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No place for punching in rugby league, says Phil Clarke

Phil Clarke Posted 20th May 2013 view comments

Does the referee need to show the red card when punches are thrown in a game of rugby league? YES, YES, YES, YES, YES! I can't be any clearer.

It has been said this season by some former players and coaches that "there's nothing wrong with a punch up!" Well, I'm afraid that's not true on many fronts. I know that it will happen from time to time.

Joe Wardle: was sent off in Huddersfield's win over Leeds in the Challenge Cup

Joe Wardle: was sent off in Huddersfield's win over Leeds in the Challenge Cup

Rugby league is a contact sport, players need to be in an aggressive state to play and at times things will 'boil over'. However we can't go around saying how proud we are that our players 'respect' the referee and don't swear at him, but allow players to fight and stay on the field.

Five players have been sent off this season in Super League for fighting or punching. Joe Wardle was also sent off recently in the Challenge Cup and it seems pretty clear that the referee has been instructed to show the red card as the game continues to improve and maintain the disciplinary standards in the sport.

Throwing a series of punches to the head of an opponent is serious foul play, against the rules of the game, has the potential for injury and more importantly is totally against the spirit of the sport.

Phil Clarke
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Throwing a series of punches to the head of an opponent is serious foul play, against the rules of the game, has the potential for injury and more importantly is totally against the spirit of the sport. The Laws of the Game clearly state that a player is guilty of misconduct if he trips, kicks or strikes another player. They also state that in the event of misconduct by a player, the referee shall, at his discretion, caution, temporarily suspend for 10 minutes or dismiss the offender.

Just as everyone knows it's not possible to throw the ball forward, all of the players and coaches who've read the rules know that you are not allowed to punch an opponent.

One only needs to look at the Guidelines for the Disciplinary Committee to see how clearly this is stated. There is a sliding scale for this offence ranging from a player who may simply react and lash out at an opponent with one punch, to the player who throws a series of punches, to the most serious when the players throws a series of punches in the worst way possible, running in to join the fight.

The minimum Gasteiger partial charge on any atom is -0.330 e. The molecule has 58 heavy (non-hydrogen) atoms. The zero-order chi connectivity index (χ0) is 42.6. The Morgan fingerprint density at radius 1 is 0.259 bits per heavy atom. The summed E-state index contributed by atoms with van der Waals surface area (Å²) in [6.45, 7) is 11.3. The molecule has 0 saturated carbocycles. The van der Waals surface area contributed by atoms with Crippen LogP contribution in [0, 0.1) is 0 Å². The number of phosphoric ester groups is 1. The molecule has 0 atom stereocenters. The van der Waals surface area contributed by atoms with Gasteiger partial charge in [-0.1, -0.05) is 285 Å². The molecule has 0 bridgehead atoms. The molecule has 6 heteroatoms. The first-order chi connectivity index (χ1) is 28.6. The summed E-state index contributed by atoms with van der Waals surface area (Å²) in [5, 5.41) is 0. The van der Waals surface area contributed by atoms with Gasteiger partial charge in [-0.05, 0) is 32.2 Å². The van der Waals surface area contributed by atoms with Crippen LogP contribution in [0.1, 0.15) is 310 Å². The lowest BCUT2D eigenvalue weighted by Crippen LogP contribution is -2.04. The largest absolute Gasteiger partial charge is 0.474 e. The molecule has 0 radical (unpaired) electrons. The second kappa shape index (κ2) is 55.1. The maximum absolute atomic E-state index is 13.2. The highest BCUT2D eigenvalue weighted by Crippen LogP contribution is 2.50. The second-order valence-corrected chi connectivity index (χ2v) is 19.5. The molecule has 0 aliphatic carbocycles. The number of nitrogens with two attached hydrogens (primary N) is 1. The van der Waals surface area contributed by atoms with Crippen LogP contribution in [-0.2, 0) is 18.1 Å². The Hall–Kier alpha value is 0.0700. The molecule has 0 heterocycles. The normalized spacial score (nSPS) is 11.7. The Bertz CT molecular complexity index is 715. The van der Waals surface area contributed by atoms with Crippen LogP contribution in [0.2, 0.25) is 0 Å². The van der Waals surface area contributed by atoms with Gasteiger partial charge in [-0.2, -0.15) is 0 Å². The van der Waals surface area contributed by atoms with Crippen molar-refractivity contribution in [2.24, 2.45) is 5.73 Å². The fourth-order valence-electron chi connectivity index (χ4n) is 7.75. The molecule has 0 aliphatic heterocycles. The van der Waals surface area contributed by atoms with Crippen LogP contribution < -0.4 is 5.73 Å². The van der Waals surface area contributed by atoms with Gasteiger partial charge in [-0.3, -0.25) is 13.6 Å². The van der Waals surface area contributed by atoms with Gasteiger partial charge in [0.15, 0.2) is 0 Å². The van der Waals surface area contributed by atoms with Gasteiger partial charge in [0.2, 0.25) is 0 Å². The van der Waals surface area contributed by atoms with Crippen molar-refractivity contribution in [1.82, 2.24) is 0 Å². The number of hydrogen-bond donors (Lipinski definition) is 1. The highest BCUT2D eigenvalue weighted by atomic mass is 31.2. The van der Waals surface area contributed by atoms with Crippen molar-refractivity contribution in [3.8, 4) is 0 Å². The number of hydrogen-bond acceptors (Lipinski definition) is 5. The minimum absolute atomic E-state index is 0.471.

For those people who argue that it used to happen in the past, well firstly they need to accept that it can't happen now because it's against the rules, and it's not what the game is about.

Thuggery

It was fascinating to listen to the Warrington legend of the 1970s, Mike Nicholas, when he appeared recently on Super League Super Stars. Just to remind those who may not be aware, Mike was sent off about as often as Martin Offiah scored tries. However he was adamant that the game is much better now that it has cleaned up the sport. He admitted that it was thuggery in the past and sadly that's what some players had to do to survive.

The introduction of video cameras at games throughout the '80s was primarily the reason why the game was able to end the violent play that existed. Every one of the 'hard men' of the '60s and '70s that I've ever met has said that they much prefer the game now. It's cleaner but much harder and far better to watch in their view. They claim that the sport is faster and much more skilful, it's not about fighting and it never should be.

In fact, Mike said that he wouldn't have wanted his son to play in the days when someone was stretchered off and another one was sent off in almost every game! He is happy to promote the sport to any youngster now.

I like to watch a hard game of rugby but know that punching is not acceptable in society, and nor should it be on a rugby field. The sport has many occasions when a player can show how tough he is, either when he runs with the ball or makes a tackle. We aren't trying to compete with boxing or MMA.

Those who want to 'Bring Back the Biff' have a mistaken memory of the game 40 years ago. The aim of the game is to put the ball over the try line not to knock your opponents head over the sideline.